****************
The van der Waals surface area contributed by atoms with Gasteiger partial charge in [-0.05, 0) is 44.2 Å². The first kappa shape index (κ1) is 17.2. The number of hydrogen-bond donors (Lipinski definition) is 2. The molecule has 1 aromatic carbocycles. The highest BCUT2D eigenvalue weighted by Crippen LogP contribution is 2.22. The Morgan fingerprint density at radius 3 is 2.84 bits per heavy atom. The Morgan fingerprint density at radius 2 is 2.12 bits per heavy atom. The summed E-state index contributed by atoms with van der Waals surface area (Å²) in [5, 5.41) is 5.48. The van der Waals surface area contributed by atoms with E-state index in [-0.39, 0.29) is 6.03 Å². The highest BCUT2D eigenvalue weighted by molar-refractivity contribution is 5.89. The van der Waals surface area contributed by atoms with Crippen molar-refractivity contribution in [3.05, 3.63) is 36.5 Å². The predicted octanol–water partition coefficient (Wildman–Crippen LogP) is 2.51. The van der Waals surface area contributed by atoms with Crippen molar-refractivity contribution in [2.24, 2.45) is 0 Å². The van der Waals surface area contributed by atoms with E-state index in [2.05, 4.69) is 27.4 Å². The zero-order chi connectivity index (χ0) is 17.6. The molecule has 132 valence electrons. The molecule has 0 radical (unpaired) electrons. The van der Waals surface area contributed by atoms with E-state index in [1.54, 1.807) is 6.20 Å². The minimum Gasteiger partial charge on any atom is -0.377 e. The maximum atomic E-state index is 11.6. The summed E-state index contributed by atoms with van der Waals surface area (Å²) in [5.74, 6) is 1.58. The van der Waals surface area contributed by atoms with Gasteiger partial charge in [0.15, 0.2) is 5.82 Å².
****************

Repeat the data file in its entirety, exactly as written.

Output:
The van der Waals surface area contributed by atoms with Gasteiger partial charge in [-0.05, 0) is 44.2 Å². The first kappa shape index (κ1) is 17.2. The number of hydrogen-bond donors (Lipinski definition) is 2. The molecule has 1 aromatic carbocycles. The highest BCUT2D eigenvalue weighted by Crippen LogP contribution is 2.22. The Morgan fingerprint density at radius 3 is 2.84 bits per heavy atom. The Morgan fingerprint density at radius 2 is 2.12 bits per heavy atom. The summed E-state index contributed by atoms with van der Waals surface area (Å²) in [5, 5.41) is 5.48. The van der Waals surface area contributed by atoms with E-state index in [-0.39, 0.29) is 6.03 Å². The highest BCUT2D eigenvalue weighted by molar-refractivity contribution is 5.89. The van der Waals surface area contributed by atoms with Crippen molar-refractivity contribution in [3.05, 3.63) is 36.5 Å². The predicted octanol–water partition coefficient (Wildman–Crippen LogP) is 2.51. The van der Waals surface area contributed by atoms with Crippen molar-refractivity contribution in [2.24, 2.45) is 0 Å². The van der Waals surface area contributed by atoms with E-state index in [2.05, 4.69) is 27.4 Å². The zero-order chi connectivity index (χ0) is 17.6. The molecule has 132 valence electrons. The molecule has 0 radical (unpaired) electrons. The van der Waals surface area contributed by atoms with E-state index in [1.54, 1.807) is 6.20 Å². The minimum Gasteiger partial charge on any atom is -0.377 e. The maximum atomic E-state index is 11.6. The summed E-state index contributed by atoms with van der Waals surface area (Å²) in [5.74, 6) is 1.58. The van der Waals surface area contributed by atoms with Gasteiger partial charge in [0.15, 0.2) is 5.82 Å².